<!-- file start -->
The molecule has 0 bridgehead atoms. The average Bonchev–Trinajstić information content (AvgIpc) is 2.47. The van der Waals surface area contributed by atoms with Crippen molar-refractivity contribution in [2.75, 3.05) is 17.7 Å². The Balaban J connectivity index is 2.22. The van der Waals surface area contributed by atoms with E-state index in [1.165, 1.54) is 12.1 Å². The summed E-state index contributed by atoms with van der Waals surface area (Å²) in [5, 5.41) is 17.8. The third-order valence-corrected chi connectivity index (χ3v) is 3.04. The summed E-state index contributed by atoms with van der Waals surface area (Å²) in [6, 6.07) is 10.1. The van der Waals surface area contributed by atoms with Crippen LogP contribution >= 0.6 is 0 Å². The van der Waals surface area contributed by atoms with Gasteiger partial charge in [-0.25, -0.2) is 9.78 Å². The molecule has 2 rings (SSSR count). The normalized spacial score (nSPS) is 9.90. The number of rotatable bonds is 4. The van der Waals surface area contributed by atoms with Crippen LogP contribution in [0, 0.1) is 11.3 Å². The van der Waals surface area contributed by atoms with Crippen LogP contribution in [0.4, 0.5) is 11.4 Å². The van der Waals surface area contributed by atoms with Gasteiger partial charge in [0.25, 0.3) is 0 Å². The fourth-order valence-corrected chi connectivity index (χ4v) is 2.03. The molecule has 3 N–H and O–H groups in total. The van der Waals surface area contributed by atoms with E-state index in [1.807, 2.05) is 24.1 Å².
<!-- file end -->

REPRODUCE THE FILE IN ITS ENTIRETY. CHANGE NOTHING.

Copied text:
The molecule has 0 bridgehead atoms. The average Bonchev–Trinajstić information content (AvgIpc) is 2.47. The van der Waals surface area contributed by atoms with Crippen molar-refractivity contribution in [2.75, 3.05) is 17.7 Å². The Balaban J connectivity index is 2.22. The van der Waals surface area contributed by atoms with E-state index in [1.165, 1.54) is 12.1 Å². The summed E-state index contributed by atoms with van der Waals surface area (Å²) in [5, 5.41) is 17.8. The third-order valence-corrected chi connectivity index (χ3v) is 3.04. The summed E-state index contributed by atoms with van der Waals surface area (Å²) in [6, 6.07) is 10.1. The van der Waals surface area contributed by atoms with Crippen LogP contribution >= 0.6 is 0 Å². The van der Waals surface area contributed by atoms with Gasteiger partial charge in [-0.25, -0.2) is 9.78 Å². The molecule has 2 rings (SSSR count). The normalized spacial score (nSPS) is 9.90. The number of rotatable bonds is 4. The van der Waals surface area contributed by atoms with Crippen LogP contribution in [0, 0.1) is 11.3 Å². The van der Waals surface area contributed by atoms with Crippen LogP contribution in [0.4, 0.5) is 11.4 Å². The van der Waals surface area contributed by atoms with Gasteiger partial charge in [0.25, 0.3) is 0 Å². The fourth-order valence-corrected chi connectivity index (χ4v) is 2.03. The molecule has 3 N–H and O–H groups in total. The van der Waals surface area contributed by atoms with E-state index in [1.807, 2.05) is 24.1 Å².